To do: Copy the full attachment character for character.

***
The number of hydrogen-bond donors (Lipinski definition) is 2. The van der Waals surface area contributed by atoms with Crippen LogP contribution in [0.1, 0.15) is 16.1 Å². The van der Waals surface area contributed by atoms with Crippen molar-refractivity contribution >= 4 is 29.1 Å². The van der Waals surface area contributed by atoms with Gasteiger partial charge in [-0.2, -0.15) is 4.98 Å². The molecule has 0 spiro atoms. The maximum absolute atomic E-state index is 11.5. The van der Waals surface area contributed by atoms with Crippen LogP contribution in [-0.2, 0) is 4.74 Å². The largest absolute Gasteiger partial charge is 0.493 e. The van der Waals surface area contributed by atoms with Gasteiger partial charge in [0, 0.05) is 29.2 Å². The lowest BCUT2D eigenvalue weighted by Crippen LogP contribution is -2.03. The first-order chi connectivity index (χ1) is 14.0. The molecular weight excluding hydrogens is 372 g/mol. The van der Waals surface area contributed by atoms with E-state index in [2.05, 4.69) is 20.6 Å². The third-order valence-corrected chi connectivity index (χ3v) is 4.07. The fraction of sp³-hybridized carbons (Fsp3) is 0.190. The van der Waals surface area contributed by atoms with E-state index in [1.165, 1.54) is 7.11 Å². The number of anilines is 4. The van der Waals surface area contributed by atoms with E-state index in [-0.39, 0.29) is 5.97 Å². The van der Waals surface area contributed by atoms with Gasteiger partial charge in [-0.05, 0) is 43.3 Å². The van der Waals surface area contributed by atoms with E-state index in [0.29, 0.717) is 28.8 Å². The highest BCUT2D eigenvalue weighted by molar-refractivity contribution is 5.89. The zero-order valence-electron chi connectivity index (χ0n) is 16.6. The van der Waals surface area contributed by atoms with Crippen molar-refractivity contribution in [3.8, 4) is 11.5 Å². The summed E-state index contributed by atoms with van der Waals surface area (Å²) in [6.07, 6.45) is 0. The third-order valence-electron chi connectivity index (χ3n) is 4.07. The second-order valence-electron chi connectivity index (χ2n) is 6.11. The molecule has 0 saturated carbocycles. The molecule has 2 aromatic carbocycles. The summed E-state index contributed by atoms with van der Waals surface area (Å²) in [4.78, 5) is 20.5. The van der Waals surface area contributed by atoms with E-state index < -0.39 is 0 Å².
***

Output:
The number of hydrogen-bond donors (Lipinski definition) is 2. The van der Waals surface area contributed by atoms with Crippen LogP contribution in [0.1, 0.15) is 16.1 Å². The van der Waals surface area contributed by atoms with Crippen molar-refractivity contribution >= 4 is 29.1 Å². The van der Waals surface area contributed by atoms with Gasteiger partial charge in [-0.2, -0.15) is 4.98 Å². The molecule has 0 spiro atoms. The maximum absolute atomic E-state index is 11.5. The van der Waals surface area contributed by atoms with Crippen LogP contribution in [-0.2, 0) is 4.74 Å². The largest absolute Gasteiger partial charge is 0.493 e. The van der Waals surface area contributed by atoms with Gasteiger partial charge in [0, 0.05) is 29.2 Å². The lowest BCUT2D eigenvalue weighted by Crippen LogP contribution is -2.03. The first-order chi connectivity index (χ1) is 14.0. The molecular weight excluding hydrogens is 372 g/mol. The van der Waals surface area contributed by atoms with E-state index in [2.05, 4.69) is 20.6 Å². The third-order valence-corrected chi connectivity index (χ3v) is 4.07. The fraction of sp³-hybridized carbons (Fsp3) is 0.190. The van der Waals surface area contributed by atoms with E-state index in [1.165, 1.54) is 7.11 Å². The number of anilines is 4. The van der Waals surface area contributed by atoms with E-state index in [-0.39, 0.29) is 5.97 Å². The van der Waals surface area contributed by atoms with Gasteiger partial charge in [-0.05, 0) is 43.3 Å². The van der Waals surface area contributed by atoms with E-state index in [0.29, 0.717) is 28.8 Å². The highest BCUT2D eigenvalue weighted by molar-refractivity contribution is 5.89. The zero-order valence-electron chi connectivity index (χ0n) is 16.6. The van der Waals surface area contributed by atoms with Crippen molar-refractivity contribution in [3.8, 4) is 11.5 Å². The summed E-state index contributed by atoms with van der Waals surface area (Å²) in [6.07, 6.45) is 0. The third-order valence-electron chi connectivity index (χ3n) is 4.07. The second-order valence-electron chi connectivity index (χ2n) is 6.11. The molecule has 0 saturated carbocycles. The molecule has 2 aromatic carbocycles. The summed E-state index contributed by atoms with van der Waals surface area (Å²) in [4.78, 5) is 20.5. The van der Waals surface area contributed by atoms with E-state index < -0.39 is 0 Å².